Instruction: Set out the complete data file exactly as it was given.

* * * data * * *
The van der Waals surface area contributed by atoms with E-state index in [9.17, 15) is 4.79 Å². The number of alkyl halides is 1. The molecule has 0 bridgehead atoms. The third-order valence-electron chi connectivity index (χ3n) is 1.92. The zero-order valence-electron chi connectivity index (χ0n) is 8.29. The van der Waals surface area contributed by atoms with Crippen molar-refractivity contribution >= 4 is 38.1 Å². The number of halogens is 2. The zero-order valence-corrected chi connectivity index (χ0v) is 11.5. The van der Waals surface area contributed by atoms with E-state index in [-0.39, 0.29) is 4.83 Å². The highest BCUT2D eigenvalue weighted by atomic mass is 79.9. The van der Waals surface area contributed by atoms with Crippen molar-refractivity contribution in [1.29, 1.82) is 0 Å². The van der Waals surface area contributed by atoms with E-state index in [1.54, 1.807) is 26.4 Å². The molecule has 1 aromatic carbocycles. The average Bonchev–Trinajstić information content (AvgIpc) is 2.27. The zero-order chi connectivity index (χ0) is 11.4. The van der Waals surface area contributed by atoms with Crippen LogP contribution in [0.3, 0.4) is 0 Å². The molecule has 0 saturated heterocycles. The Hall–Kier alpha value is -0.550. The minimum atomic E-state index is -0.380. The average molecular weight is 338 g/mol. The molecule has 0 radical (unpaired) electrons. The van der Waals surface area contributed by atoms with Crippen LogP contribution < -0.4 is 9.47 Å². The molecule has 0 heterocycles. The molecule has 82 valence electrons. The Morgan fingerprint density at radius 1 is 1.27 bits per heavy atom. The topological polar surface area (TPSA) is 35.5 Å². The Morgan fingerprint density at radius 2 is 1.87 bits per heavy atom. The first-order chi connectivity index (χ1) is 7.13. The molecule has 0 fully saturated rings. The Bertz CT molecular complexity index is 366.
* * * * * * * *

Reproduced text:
The van der Waals surface area contributed by atoms with E-state index in [9.17, 15) is 4.79 Å². The number of alkyl halides is 1. The molecule has 0 bridgehead atoms. The third-order valence-electron chi connectivity index (χ3n) is 1.92. The zero-order valence-electron chi connectivity index (χ0n) is 8.29. The van der Waals surface area contributed by atoms with Crippen molar-refractivity contribution >= 4 is 38.1 Å². The number of halogens is 2. The zero-order valence-corrected chi connectivity index (χ0v) is 11.5. The van der Waals surface area contributed by atoms with E-state index in [-0.39, 0.29) is 4.83 Å². The highest BCUT2D eigenvalue weighted by atomic mass is 79.9. The van der Waals surface area contributed by atoms with Crippen molar-refractivity contribution in [1.29, 1.82) is 0 Å². The van der Waals surface area contributed by atoms with E-state index in [1.54, 1.807) is 26.4 Å². The molecule has 1 aromatic carbocycles. The average Bonchev–Trinajstić information content (AvgIpc) is 2.27. The zero-order chi connectivity index (χ0) is 11.4. The van der Waals surface area contributed by atoms with Crippen LogP contribution in [0.3, 0.4) is 0 Å². The molecule has 0 saturated heterocycles. The Hall–Kier alpha value is -0.550. The minimum atomic E-state index is -0.380. The average molecular weight is 338 g/mol. The molecule has 0 radical (unpaired) electrons. The van der Waals surface area contributed by atoms with Crippen LogP contribution < -0.4 is 9.47 Å². The molecule has 0 heterocycles. The molecule has 82 valence electrons. The Morgan fingerprint density at radius 1 is 1.27 bits per heavy atom. The topological polar surface area (TPSA) is 35.5 Å². The Morgan fingerprint density at radius 2 is 1.87 bits per heavy atom. The first-order chi connectivity index (χ1) is 7.13. The molecule has 0 fully saturated rings. The Bertz CT molecular complexity index is 366.